For the interior of the office, the drawings called for a sequence of horizontal bands and panels. This was the first use in Minneapolis of wood used horizontally for interior architecture. The details created a mild mental riot at the planing mill and with the carpenters. Beginning with a very wide robust baseboard, the panels and other members above formed a graduated series of shapes and kinds in sequence, all carefully arranged to line with window sills and door heads. In 1908, even in the formal details of public buildings, such a unifying assembly and pattern, to create that integral fabric for its members, which is now generally referred to as "streamline," was not even thought of in architecture practice. The whole problem of the architecture of that day was the decorating and enriching of the "finish," as it was called - both exterior and interior. If this was "beautiful" and "correct," no designer bothered to relate to the actualities of doors, windows, and construction, the "architectural material" which he had usually lifted bodily from some book or magazine. Functional inter-relation existing everywhere in nature, as expressed in every animate and inanimate form, was quite ignored and any reference to it classed one as something akin to the "Red" of 1938. The first principle of Professorial architecture was to get the structure out of sight behind columns on the exterior, and by various interventions on the inside. Indeed, the whole process was one of negation.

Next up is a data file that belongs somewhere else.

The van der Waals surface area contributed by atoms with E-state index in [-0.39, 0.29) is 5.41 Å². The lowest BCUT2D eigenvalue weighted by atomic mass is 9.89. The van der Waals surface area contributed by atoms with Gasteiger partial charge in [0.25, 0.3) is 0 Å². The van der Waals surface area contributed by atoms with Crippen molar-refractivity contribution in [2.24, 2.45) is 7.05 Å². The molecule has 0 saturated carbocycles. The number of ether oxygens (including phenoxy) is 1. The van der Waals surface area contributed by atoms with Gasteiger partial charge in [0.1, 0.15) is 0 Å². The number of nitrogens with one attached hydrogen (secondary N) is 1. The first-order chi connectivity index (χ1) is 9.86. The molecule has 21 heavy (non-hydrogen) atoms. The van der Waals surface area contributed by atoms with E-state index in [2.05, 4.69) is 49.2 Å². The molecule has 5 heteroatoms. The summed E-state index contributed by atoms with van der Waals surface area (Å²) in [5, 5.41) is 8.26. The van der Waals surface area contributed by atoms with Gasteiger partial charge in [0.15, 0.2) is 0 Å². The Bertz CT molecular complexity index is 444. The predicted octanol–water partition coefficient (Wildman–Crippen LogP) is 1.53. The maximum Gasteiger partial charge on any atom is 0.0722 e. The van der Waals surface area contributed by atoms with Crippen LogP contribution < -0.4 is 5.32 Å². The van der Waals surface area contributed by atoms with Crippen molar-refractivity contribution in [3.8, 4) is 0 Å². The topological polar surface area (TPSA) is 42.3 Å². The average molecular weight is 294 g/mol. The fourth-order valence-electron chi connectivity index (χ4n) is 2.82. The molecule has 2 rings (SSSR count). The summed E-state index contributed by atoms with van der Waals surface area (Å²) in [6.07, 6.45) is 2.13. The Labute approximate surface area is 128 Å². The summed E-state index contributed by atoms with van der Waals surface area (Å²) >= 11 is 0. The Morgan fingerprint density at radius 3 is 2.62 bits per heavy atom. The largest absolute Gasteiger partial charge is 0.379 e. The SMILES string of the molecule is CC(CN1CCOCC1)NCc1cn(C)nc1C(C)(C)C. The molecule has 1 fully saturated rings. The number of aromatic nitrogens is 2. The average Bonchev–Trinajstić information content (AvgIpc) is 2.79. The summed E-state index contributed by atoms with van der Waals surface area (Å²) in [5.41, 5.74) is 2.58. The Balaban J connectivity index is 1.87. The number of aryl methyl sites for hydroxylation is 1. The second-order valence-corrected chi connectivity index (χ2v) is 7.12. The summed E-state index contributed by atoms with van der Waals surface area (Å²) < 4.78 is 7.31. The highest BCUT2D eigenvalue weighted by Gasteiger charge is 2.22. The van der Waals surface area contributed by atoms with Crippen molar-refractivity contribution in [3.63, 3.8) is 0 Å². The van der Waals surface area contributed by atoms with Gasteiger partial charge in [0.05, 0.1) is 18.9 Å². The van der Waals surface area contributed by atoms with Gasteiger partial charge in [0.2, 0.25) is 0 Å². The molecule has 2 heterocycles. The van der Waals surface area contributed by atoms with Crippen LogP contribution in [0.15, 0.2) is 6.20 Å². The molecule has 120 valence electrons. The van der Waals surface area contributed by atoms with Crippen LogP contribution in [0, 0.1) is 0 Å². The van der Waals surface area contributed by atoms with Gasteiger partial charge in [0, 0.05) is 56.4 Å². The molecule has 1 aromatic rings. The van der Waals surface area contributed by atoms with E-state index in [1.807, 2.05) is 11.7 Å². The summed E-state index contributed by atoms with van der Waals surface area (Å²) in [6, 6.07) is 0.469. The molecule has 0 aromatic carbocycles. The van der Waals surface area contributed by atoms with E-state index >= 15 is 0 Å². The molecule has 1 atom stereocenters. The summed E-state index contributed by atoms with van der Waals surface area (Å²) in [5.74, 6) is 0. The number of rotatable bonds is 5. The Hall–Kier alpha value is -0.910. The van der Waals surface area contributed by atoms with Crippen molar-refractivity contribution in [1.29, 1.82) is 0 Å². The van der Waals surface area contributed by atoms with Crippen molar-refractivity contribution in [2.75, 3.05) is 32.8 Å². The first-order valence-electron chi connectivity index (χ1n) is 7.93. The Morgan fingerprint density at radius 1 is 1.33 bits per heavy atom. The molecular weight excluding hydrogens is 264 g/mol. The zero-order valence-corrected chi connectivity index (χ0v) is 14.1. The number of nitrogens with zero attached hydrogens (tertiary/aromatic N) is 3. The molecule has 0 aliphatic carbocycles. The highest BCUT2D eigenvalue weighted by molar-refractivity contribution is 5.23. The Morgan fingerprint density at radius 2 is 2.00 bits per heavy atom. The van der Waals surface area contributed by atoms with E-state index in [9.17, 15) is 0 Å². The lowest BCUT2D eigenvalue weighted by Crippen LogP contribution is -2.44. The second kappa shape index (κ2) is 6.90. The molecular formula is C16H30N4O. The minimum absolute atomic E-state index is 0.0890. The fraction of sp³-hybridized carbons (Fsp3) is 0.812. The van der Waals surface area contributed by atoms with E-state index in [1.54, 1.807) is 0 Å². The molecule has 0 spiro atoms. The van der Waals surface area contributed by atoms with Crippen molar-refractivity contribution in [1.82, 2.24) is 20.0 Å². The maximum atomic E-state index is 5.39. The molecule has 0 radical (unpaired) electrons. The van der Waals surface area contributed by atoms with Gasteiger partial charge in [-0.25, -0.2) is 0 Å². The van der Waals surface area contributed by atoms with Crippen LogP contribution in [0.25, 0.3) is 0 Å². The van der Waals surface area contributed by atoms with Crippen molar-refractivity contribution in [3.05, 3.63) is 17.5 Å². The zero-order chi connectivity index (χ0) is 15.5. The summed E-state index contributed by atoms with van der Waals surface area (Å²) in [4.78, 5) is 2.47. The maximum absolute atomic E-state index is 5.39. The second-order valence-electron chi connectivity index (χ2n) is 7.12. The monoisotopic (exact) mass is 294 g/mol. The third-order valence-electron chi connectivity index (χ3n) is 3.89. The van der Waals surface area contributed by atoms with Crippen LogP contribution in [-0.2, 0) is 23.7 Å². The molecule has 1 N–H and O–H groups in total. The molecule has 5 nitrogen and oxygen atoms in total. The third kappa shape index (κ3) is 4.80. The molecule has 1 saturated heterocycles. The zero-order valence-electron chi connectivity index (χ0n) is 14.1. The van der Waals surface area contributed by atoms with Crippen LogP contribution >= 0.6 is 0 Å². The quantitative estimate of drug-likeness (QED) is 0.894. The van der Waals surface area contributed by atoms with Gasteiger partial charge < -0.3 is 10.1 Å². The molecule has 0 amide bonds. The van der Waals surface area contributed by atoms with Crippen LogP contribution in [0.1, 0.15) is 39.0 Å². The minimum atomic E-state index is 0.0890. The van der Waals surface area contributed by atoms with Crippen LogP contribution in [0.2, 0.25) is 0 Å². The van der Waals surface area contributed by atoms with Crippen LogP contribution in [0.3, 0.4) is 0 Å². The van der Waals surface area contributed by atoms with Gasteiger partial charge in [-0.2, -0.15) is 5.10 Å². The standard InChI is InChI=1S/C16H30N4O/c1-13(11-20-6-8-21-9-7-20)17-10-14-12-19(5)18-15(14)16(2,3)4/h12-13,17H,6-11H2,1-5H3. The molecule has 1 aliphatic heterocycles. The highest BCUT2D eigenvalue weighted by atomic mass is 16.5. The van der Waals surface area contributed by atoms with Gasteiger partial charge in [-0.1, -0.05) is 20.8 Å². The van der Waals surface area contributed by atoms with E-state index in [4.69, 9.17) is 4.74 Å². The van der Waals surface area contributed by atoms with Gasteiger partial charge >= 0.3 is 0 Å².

A Bas Beaux Arts!